who is involved in microbicide development
Who is involved in microbicide development?
  • Clinical trials:
    • Phase 2/2b or 3 trials:
      • Population Council – Carraguard
      • Microbicide Trials Network – PRO 2000 & BufferGel
      • Medical Research Council – PRO 2000
      • Global Microbicide Project (CONRAD) – Cellulose sulfate
      • FHI – Savvy
    • Others:
      • CDC
      • International Partnership for Microbicides
microbicides trial network
Microbicides Trial Network
  • Funded by NIH
  • Replaces HPTN that began in October 2001
  • Involves the University of Pittsburgh, University of Washington in Seattle, UCLA, and Family Health International
  • Total funding of $285 million for the first year.
  • Will conduct clinical trials to evaluate the safety and effectiveness of microbicides
    • New trials
    • Two ongoing trials (tenofovir and BufferGel)
who else is involved in microbicide development
Who else is involved in microbicide development?
  • Funders
    • Bill and Melinda Gates Foundation
    • US Government
      • NIH
      • USAID
      • CDC
    • British government (Medical Research Council)
  • Advocates
    • Alliance for Microbicide Development
    • Global Campaign for Microbicides
alliance for microbicide development
Alliance for Microbicide Development
  • Global coalition of representatives from biopharmaceutical companies, nonprofit research institutions, health advocacy groups
  • Authoritative source of information on microbicide research, development, funding
  • Neutral objective convener of dialogue on key policy issues
  • Educator about public health potential of microbicides
  • Advocate for resources needed to develop them
  • “Trouble-shooter” for the microbicide field


global campaign for microbicides
Global Campaign for Microbicides
  • Broad-based, international effort to build support for increased investment into microbicides
  • Goals are to:
    • Raise awareness and mobilize political support for increased funding;
    • Create a supportive policy environment for the development of new prevention technologies; and
    • Ensure that the public interest and trial participants, users, and communities are protected.


microbicide development strategy mds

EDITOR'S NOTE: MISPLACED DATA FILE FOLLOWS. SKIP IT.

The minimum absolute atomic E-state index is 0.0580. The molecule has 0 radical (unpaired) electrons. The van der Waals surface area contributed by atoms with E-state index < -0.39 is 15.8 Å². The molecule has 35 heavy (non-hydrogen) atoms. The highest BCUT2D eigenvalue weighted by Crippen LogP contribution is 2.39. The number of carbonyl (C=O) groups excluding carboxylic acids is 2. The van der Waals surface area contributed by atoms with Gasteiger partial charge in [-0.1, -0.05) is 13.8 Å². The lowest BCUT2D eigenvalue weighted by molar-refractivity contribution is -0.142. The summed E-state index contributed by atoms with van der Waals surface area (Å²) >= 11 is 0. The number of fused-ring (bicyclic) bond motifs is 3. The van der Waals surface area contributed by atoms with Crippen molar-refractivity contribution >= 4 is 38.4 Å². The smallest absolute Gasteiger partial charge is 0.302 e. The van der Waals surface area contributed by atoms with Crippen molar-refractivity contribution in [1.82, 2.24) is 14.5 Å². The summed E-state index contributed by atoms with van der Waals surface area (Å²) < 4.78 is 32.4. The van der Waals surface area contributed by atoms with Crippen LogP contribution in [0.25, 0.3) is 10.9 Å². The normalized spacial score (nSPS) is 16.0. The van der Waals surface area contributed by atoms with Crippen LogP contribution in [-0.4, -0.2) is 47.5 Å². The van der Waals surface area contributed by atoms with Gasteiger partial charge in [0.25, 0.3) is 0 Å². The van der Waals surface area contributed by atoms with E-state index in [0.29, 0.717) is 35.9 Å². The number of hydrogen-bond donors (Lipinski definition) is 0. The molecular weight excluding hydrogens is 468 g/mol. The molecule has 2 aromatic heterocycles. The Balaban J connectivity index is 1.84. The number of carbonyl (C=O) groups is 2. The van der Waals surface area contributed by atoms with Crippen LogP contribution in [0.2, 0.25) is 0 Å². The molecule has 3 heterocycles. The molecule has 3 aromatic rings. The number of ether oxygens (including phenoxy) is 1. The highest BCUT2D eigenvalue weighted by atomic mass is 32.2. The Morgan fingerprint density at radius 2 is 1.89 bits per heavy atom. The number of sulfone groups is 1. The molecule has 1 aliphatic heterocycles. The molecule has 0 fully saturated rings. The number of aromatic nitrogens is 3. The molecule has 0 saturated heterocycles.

Microbicide Development Strategy (MDS)

Available at www.microbicide.org.

Initiated by the Microbicide Donors Committee

Year-long consultative process with key players in microbicide R&D

Purpose: To take stock of the current status of the field, identify gaps, and build consensus on current R&D priorities

what does the development of a microbicide cost

Laboratory Testing

Phase 1


Phase 2


Up to $13 Million

Phase 3


Up to $50 Million

What does the development of a microbicide cost?
development will require significant public money
Development will require significant public money
  • Why aren’t big pharmaceutical companies investing?
    • Perceived low profitability
    • Liability concerns
    • Lack of in-house expertise
    • Uncertain regulatory environment
  • For the last 20 years, almost all funding for contraceptive R & D has come from governments and foundations
  • Success with microbicides MUST depend on multidisciplinary, multisectoral partnerships & ADVOCACY
  • What can you do to help?
support the microbicide development act
Support the Microbicide Development Act
  • Barely 2% of the US budget for HIV/AIDS research is spent on microbicides.
  • Three federal agencies support and/or implement microbicide R&D – NIH, CDC, Agency for International Development (USAID). But no one entity is in charge of coordinating everything. 
  • The Act would achieve better coordination and expanded resources for microbicide research at NIH, CDC and USAID.
  • The Microbicide Development Act was introduced in the Senate in March 2005 and in the House in September 2005
  • You can take action by asking your congress person to support the act. Go to http://www.global-campaign.org/legislativeadvocacy.htm


  • ♦ Alliance for Microbicide Development
  • ♦ Global Campaign for Microbicides
  • ♦ Certain slides courtesy of:
    • Sharon Hillier, PhD University of Pittsburgh
    • Jim Turpin, PhD, NIAID/DAIDS
    • Salim Abdool Karim, MBChB, PhD, University of KwaZulu-Natal
cellulose sulfate contraceptive trial
Cellulose Sulfate Contraceptive Trial
  • Test product:CS gel – 3.5 ml used alone
  • Site:California Family Health Council, Inc.
  • Participants:200 couples who did not desire a pregnancy, were at low risk for STIs, and agreed to use the study product as their primary means of contraception for six months
  • Objectives:
    • 6-month typical and perfect use pregnancy probabilities
    • Consistency of use
    • Safety
    • Acceptability
  • Enrollment:
    • 2022 women screened
    • 200 enrolled
  • Disposition:
how do these compare with n 9
How do these compare with N-9?
  • NIH/FHI N-9 study:*
    • Most recent N-9 contraceptive study
    • Done in U.S.
    • Five arms:
      • 3 gel arms
      • 1 suppository arm
      • 1 film arm
    • # of women per arm averaged 297
    • 6-month follow-up

* Raymond et al. Contraceptive effectiveness and safety of five nonoxynol-9 spermicides: a randomized trial. Obstet Gynecol. 2004 Mar;103(3):430-9


Adverse events

  • 28.5% of women reported at least one gel-related adverse event during 6 months of use.
  • Adverse events (percent of women ever experiencing the 5 most common gel-related events):
  • 78% of these adverse events were mild.
  • Only one was severe (UTI requiring temporary interruption of gel).
  • Only 1 gel-related male AE: mild reaction to study gel.
conclusions of cs contraceptive trial
Conclusions of CS contraceptive trial
  • CS gel is effective as a contraceptive:
    • The 6-month cumulative probabilities of pregnancy in both typical and “perfect” use compare well with nonoxynol-9, the only contraceptive vaginal gel still approved for marketing in the U.S.
  • CS gel is safe, with about three quarters of users reporting no gel-related adverse events during 6 months of use.
  • CS gel is acceptable, with about three quarters of both women and men reporting liking it and being willing to recommend it to a friend.

Coital acts

On average, there were 11.5 coital acts per cycle: